Are preseason college football polls any good (part 2)?

In Part 1 of this series, we examined whether or not there was predictive power within preseason polls and found that in general, polls had a rough impact to team quality as measured by the final postseason poll outcome.

An alternate way to assess whether or not there is merit in preseason polls is to compare the preseason poll associated by the Associated Press with the ultimate number of wins by each team.

Over the past 20 season, the raw dispersion of these outcomes is depicted below, where there is an observable negative correlation: lower ranked teams are associated with lower win totals.

The Statistical Model

Statistically it becomes straight forward to then conduct some simplistic analysis. Our model will estimate the seasonal win total for each team given 1) its pre-season rank 2) its conference affiliation and 3) the number of games by the team. Conference affiliation is important to conclude as it captures a couple of different impacts and eliminates some of the bias we might otherwise see. For example, a conference which plays a weaker schedule (like the mid-major conferences) would typically be expected to be required to win more games than a P5 counterpart in order to justify their lofty rankings. Number of games is required for obvious reasons. The more games, the more expected wins.

The Statistical Results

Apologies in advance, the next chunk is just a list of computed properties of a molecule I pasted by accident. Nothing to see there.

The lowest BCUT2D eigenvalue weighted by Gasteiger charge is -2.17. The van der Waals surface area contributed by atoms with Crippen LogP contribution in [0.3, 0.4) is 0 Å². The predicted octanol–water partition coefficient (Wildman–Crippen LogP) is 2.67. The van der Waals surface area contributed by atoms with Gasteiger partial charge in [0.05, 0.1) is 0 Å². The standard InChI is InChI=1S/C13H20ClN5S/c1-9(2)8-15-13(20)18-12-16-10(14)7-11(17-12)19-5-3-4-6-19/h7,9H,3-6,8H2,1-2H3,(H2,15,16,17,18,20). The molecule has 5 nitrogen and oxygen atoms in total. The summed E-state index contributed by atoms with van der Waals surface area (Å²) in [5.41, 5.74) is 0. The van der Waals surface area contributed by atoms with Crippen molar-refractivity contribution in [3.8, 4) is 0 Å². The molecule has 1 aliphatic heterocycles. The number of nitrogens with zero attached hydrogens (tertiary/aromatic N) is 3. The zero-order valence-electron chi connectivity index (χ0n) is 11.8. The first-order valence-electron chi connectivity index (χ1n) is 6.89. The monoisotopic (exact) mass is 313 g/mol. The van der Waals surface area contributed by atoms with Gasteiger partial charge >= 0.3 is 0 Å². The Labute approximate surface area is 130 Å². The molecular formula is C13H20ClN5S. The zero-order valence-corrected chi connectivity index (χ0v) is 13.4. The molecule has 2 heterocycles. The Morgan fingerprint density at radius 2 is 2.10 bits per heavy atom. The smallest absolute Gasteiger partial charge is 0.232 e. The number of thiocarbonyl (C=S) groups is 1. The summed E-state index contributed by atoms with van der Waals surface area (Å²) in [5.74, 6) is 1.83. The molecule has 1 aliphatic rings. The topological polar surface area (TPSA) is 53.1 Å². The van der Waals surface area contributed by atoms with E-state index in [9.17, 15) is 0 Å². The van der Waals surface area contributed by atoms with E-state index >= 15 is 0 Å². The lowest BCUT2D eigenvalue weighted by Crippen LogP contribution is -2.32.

The results are actually quite fascinating. Important note before seeing the results: the model is ‘calibrated’ to a mid-major level conference, which is why you will see their absence in the following table. It is also why the conference values are negative. It means that on average, the P5 conferences will have fewer wins than their mid-major ranked brethren at the end of the season.

In this model, all parameters are statistically significant, and the R2 is approximately 53%. Which means 47% of the win total is affected by things not included in this model (but perhaps we will seek to refine in future posts).

The Statistical Interpretation

The most important take away is that pre-season ranking IS a statistically important determinant in the number of wins achieved by a team. Every 10 pre-season ranks lower are associated with approximately 1 fewer win. Graphically we can then depict the projected win total, by conference, for a team with a 13 game schedule. The underperformance of the Pac 12 is somewhat noteworthy.

We can also identify the single best 5 and worst 5 seasons with regards to preseason expectations over the last 20 years:

In Part 3, we will examine the conference results to see which conferences traditionally move higher or lower between the opening polls and the final week of the season.

 

Back to Part 1